Religion & Beliefs
Becoming Jewish: Conversion Can Be Lonely
All I want is that warm, happy feeling back. I’d love to wake up tomorrow and see all these feelings vanish, but right now I’m worn out. Read More
Conversion to Judaism is lonely. As one of my rabbis said, converts are leaving one community without yet joining another. I’m in limbo. While learning more about the culture, religion, and myself is extremely rewarding, it’s hard not to also feel quite a bit of sadness at times throughout this process.
It’s been difficult for me to write this column lately because of my frustrations. I also don’t want to be seen as a downer, as I try to make this column at least funny and/or entertaining. However, I’m in a slump right now, and I need to get it out there to you readers, because maybe all I need is some more support.
I was told by one of the two rabbis I’m working with that in a traditional Jewish household, a man and a woman cannot live together. I’ve lived with my boyfriend Danny since we first starting dating and would never even think about moving out. So, conversion to Orthodox is not an option right now. I’ve only been dating him for a little over a year, and I’m 22. Although we do very much so want to marry each other, the time will not be right for at least another few years, most likely. So now I’m stuck in limbo for two more years — or I can rush marriage, which I wouldn’t ever do.
I posed the question whether converting to Conservative before I convert to Orthodox would be the right move. I came to find that it wouldn’t even be recognized by the Orthodox Beit Dein (the people who oversee the conversion). If I convert through the IRF, a more liberal organization of Orthodox rabbis, that won’t be recognized by the RCA, the one group that is accepted by the Chief Rabbinic in Israel. Hearing that the rules are becoming even stricter is extremely disheartening. Are my grandkids going to speak to a Rabbi about getting married, only to find out that my conversion was false? Will I not be allowed to be married or buried in Israel? It seems to me that without the accepted conversion, my whole identity and the identities of my future kids, grandkids, etc. will be on the line.
My question is: Why do they make it so hard? I suppose I know some reasons why. Jews have been persecuted and betrayed and hated throughout history for nothing. Of course they are suspicious of people outside of their culture/religion. But there is nothing to be suspicious of when it comes to genuine converts, like myself. I am not doing it for my boyfriend, or for any superficial reasons. I do it because it moves me. The faith gives me more meaning to my life, and the culture enriches my existence. As much as I can feel it is right, that probably won’t matter to these authorities. Should I feel ashamed about living with the man I love? Do they want me to feel guilty about leading an unorthodox lifestyle when I want to pursue a more Orthodox one down the line? Maybe it’s all in my head. But from what I’ve heard through other people, these authorities sound tough and not exactly welcoming to converts.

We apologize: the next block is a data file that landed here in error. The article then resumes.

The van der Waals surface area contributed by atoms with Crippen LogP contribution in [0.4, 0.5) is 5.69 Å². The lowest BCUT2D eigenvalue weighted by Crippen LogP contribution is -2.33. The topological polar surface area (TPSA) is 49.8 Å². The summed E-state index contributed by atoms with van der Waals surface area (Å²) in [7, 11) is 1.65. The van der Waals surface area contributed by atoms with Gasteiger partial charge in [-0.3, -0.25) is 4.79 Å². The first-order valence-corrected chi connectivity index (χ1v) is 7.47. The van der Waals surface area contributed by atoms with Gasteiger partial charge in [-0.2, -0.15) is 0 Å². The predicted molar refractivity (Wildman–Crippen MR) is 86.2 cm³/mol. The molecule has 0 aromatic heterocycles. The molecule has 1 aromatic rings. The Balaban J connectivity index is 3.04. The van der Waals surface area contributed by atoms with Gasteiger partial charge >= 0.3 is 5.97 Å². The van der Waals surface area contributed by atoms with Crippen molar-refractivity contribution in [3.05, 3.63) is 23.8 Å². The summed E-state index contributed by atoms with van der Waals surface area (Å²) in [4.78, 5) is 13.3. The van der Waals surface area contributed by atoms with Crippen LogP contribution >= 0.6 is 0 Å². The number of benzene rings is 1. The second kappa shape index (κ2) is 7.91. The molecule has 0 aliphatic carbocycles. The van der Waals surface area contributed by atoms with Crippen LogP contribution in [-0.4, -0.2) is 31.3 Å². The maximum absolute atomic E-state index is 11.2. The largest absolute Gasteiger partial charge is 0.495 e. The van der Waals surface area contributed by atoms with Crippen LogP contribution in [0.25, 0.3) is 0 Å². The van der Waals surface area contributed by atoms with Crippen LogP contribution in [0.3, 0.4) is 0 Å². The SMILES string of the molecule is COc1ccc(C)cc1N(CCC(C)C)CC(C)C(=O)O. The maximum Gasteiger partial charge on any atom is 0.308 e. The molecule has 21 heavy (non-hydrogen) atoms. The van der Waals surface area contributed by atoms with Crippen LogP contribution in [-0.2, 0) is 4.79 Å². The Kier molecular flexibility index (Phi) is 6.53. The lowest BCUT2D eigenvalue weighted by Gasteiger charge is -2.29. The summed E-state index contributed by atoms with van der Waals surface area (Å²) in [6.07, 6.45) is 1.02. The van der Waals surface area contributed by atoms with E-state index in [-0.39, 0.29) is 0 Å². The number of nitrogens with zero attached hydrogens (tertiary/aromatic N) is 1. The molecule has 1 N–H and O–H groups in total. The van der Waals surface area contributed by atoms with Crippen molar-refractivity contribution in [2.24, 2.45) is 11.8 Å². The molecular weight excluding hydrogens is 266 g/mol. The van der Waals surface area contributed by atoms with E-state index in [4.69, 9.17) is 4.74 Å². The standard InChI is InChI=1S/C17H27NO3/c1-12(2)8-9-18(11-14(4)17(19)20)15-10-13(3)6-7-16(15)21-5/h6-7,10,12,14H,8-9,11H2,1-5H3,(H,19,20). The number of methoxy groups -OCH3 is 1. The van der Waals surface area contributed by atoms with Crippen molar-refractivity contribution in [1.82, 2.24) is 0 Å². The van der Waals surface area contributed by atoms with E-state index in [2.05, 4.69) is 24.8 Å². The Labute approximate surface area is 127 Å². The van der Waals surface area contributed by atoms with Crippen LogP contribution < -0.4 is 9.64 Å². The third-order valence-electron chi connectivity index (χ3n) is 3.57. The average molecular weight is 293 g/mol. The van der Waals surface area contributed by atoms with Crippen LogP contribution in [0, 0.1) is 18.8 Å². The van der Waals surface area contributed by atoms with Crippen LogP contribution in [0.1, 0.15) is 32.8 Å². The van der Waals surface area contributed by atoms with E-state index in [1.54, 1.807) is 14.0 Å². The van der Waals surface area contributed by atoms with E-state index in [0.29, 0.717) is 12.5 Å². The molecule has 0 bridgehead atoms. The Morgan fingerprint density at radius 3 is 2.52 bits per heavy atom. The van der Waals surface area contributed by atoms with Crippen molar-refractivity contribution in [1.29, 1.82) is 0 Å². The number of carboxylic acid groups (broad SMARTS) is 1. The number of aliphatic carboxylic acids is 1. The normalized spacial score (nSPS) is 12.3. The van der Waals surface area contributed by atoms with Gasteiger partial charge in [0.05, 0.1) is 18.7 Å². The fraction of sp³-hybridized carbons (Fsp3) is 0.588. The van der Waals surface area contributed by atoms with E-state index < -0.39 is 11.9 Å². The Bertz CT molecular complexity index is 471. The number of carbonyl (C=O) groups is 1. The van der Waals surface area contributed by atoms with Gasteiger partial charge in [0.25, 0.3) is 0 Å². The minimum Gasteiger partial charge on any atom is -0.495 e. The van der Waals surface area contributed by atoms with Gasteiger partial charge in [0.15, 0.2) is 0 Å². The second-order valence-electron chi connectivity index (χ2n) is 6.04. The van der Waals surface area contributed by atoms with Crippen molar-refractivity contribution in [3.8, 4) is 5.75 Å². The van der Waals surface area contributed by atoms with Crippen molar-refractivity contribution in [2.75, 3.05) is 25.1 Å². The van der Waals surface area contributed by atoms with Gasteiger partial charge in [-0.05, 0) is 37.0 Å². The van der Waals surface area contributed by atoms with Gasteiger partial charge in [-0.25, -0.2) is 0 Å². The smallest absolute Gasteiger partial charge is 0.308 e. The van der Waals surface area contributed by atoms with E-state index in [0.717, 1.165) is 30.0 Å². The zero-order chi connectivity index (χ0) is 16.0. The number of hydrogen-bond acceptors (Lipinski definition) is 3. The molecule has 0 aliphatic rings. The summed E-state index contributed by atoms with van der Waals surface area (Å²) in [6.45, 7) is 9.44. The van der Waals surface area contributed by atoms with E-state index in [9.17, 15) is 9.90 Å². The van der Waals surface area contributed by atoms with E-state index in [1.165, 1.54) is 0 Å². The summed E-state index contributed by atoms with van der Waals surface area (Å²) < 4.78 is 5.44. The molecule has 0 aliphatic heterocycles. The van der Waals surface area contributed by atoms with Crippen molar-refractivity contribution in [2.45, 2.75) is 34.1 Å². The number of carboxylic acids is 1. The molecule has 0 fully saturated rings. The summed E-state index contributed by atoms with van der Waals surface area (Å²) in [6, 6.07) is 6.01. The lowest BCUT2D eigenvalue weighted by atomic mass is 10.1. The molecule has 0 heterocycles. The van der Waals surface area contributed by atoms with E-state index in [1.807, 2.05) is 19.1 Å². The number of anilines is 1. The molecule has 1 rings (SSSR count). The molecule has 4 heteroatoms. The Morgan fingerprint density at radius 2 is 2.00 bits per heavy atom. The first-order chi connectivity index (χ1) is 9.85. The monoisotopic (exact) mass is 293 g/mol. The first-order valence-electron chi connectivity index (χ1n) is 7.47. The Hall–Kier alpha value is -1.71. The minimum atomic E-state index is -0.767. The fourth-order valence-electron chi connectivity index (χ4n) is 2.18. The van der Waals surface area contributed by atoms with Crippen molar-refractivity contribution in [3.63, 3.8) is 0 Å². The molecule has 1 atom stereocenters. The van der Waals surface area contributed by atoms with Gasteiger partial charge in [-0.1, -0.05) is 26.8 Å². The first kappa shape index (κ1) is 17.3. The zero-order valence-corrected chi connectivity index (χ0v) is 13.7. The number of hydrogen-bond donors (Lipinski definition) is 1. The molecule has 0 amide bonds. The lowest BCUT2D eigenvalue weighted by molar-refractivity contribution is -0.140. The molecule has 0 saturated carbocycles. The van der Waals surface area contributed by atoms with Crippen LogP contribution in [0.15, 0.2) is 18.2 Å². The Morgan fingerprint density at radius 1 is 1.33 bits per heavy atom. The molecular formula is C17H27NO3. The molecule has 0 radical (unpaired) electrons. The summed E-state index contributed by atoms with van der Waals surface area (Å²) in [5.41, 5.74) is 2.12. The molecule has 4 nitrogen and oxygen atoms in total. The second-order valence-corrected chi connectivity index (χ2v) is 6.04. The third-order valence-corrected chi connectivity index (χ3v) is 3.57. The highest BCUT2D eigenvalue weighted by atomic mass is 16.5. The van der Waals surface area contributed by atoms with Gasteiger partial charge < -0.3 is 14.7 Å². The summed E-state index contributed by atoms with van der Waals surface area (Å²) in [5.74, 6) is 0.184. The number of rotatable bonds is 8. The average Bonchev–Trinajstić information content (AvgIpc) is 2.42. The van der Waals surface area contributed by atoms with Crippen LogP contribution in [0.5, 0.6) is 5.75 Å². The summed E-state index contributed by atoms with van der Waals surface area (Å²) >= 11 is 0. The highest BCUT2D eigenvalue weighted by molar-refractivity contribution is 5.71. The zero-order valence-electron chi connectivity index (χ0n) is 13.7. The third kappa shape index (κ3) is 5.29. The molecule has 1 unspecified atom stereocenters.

It’s kind of ironic that all my life I’ve felt like an outsider, and now I’m trying to get into something where I won’t feel that way anymore, and yet the Jews are, in a way, outsiders. I want to be on the inside of the outside! At the moment, doing anything related to Judaism is very difficult for me when I feel like it’s going to take forever until I can finally be Jewish myself. I also feel guilty about being bitter. I’m bitter that people are born Jewish and forsake it or don’t even care when I’m trying so hard and facing roadblocks at every turn. I don’t wish I was born Jewish, but it pains me to see people so disinterested in their heritage. Maybe it pains Catholics to see me go against my “given religion,” but that’s doubtful.
All I want is that warm, happy feeling back. I’d love to wake up tomorrow and see all these feelings vanish, but right now I’m worn out. I’ve been trying so hard for the past eight months and now I just see months and months ahead of me of this. I’m not going to give up, but I can’t sugarcoat it either. I need to get the faith back, so I don’t continue on this frustrating and lonely path.